Anatomy Of A Scam: Should PNB Really Surprise Us?
Good judgement comes from experience, but experience comes from bad judgement. We have enough experience in scams
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At the peak of the Satyam scam in 2009 I had written an article titled " More Satyams will continue to happen". Sadly, since then the scams just got bigger, bolder and more audacious : 2G, Coal allocation, CWG, Chopper and now PNB. I am frankly not surprised : it is not only age and experience which shapes this opinion but a hard look at the core issues underlying the scam not yet publicly dissected.
First, the metamorphosis of our national character over the last forty years needs to be confronted. Unfortunately the bitter truth is that my generation - the one succeeding the independence movement - has failed the nation. Corruption - or the willingness to "play the system" in any form - has become a national obsession. Even those who are not blatantly corrupt find no moral hazards with taking short cuts, bending the intent of the established policy or doing simple "jugaad" - which passes off, and is actually appreciated and rewarded, as our brand of "innovation" by the powers that be in the given context. Such is our frightening descent into this moral morass that this line of thinking has pervaded into most levels of society -from large businesses, government, institutions on one hand to grassroot organisations like local bodies and residential welfare associations.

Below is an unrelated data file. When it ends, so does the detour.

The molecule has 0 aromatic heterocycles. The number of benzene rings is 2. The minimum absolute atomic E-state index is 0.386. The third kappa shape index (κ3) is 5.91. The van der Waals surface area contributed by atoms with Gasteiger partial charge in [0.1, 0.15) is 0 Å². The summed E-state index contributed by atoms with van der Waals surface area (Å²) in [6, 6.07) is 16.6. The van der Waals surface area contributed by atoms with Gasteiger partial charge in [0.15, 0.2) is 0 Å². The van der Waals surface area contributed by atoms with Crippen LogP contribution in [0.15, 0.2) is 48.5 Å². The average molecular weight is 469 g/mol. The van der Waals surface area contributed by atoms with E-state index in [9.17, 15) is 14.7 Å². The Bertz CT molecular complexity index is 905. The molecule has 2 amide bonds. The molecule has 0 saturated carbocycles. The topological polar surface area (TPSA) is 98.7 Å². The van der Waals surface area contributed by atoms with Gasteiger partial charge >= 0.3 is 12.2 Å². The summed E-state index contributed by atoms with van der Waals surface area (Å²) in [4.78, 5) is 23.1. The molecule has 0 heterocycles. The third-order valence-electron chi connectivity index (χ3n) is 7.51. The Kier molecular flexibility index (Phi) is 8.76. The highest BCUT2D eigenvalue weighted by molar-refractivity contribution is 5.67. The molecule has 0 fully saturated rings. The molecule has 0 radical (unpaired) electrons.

In this socio-psychological set up it is extremely unlikely that checks and balances will be effective, as the cornerstone of even the most well conceived internal control systems is based on the premise that not all are dishonest ; and hence making collusion difficult to engineer. In PNB's case, the sheer extent of the many unanswered questions indicates a wider collusion. After all, how difficult is it to find 5-10 people in key operating positions to collude in our system ?
Secondly, the reluctance in aggressively using technology to counter human intervention related risks in the control environment is perplexing. PSU banks spend approximately 1%-3% of revenue on technology Vs. 6%-9% for global banks like Citi and JPMC. Technological advances in fraud detection now make it possible to contain such risks given the will to do so. Four particularly relevant areas are biometrics, artificial intelligence, data analytics and blockchain. Blockchain, for example, is a transformative computing architecture for financial services which provides the ability to take information from fragmented networks and use distributed ledger technology to create a single view of the transaction. A Nirav Modi type of operation of using one LC across various banks ( called double spend frauds in international banking parlance ) could be totally eliminated. This is merely one instance where fragmented, manual processes and different standalone, operating modules supported by multiple vendors expose banks to fraudulent activity.